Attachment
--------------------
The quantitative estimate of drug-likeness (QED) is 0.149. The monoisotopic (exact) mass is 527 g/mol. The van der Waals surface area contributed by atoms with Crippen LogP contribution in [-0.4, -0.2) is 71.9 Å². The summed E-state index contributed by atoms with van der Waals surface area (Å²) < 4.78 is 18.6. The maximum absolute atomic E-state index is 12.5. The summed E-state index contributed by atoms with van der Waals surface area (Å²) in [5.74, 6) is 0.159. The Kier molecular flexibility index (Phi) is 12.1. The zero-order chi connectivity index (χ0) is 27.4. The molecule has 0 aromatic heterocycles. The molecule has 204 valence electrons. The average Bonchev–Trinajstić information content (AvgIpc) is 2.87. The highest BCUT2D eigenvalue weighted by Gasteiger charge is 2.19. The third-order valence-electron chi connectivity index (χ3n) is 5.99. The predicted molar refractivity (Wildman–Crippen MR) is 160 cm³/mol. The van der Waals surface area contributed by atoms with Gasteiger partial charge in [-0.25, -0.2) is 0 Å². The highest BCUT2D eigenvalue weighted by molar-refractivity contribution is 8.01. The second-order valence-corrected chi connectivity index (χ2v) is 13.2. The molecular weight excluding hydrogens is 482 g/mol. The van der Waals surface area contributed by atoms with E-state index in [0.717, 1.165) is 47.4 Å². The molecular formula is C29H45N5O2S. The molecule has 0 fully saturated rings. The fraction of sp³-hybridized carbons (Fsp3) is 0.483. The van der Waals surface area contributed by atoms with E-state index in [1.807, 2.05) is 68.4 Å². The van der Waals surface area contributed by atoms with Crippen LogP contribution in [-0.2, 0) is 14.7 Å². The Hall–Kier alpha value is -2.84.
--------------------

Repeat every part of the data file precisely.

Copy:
The quantitative estimate of drug-likeness (QED) is 0.149. The monoisotopic (exact) mass is 527 g/mol. The van der Waals surface area contributed by atoms with Crippen LogP contribution in [-0.4, -0.2) is 71.9 Å². The summed E-state index contributed by atoms with van der Waals surface area (Å²) < 4.78 is 18.6. The maximum absolute atomic E-state index is 12.5. The summed E-state index contributed by atoms with van der Waals surface area (Å²) in [5.74, 6) is 0.159. The Kier molecular flexibility index (Phi) is 12.1. The zero-order chi connectivity index (χ0) is 27.4. The molecule has 0 aromatic heterocycles. The molecule has 204 valence electrons. The average Bonchev–Trinajstić information content (AvgIpc) is 2.87. The highest BCUT2D eigenvalue weighted by Gasteiger charge is 2.19. The third-order valence-electron chi connectivity index (χ3n) is 5.99. The predicted molar refractivity (Wildman–Crippen MR) is 160 cm³/mol. The van der Waals surface area contributed by atoms with Gasteiger partial charge in [-0.25, -0.2) is 0 Å². The highest BCUT2D eigenvalue weighted by molar-refractivity contribution is 8.01. The second-order valence-corrected chi connectivity index (χ2v) is 13.2. The molecular weight excluding hydrogens is 482 g/mol. The van der Waals surface area contributed by atoms with E-state index in [0.717, 1.165) is 47.4 Å². The molecular formula is C29H45N5O2S. The molecule has 0 fully saturated rings. The fraction of sp³-hybridized carbons (Fsp3) is 0.483. The van der Waals surface area contributed by atoms with E-state index in [1.807, 2.05) is 68.4 Å². The van der Waals surface area contributed by atoms with Crippen LogP contribution in [-0.2, 0) is 14.7 Å². The Hall–Kier alpha value is -2.84.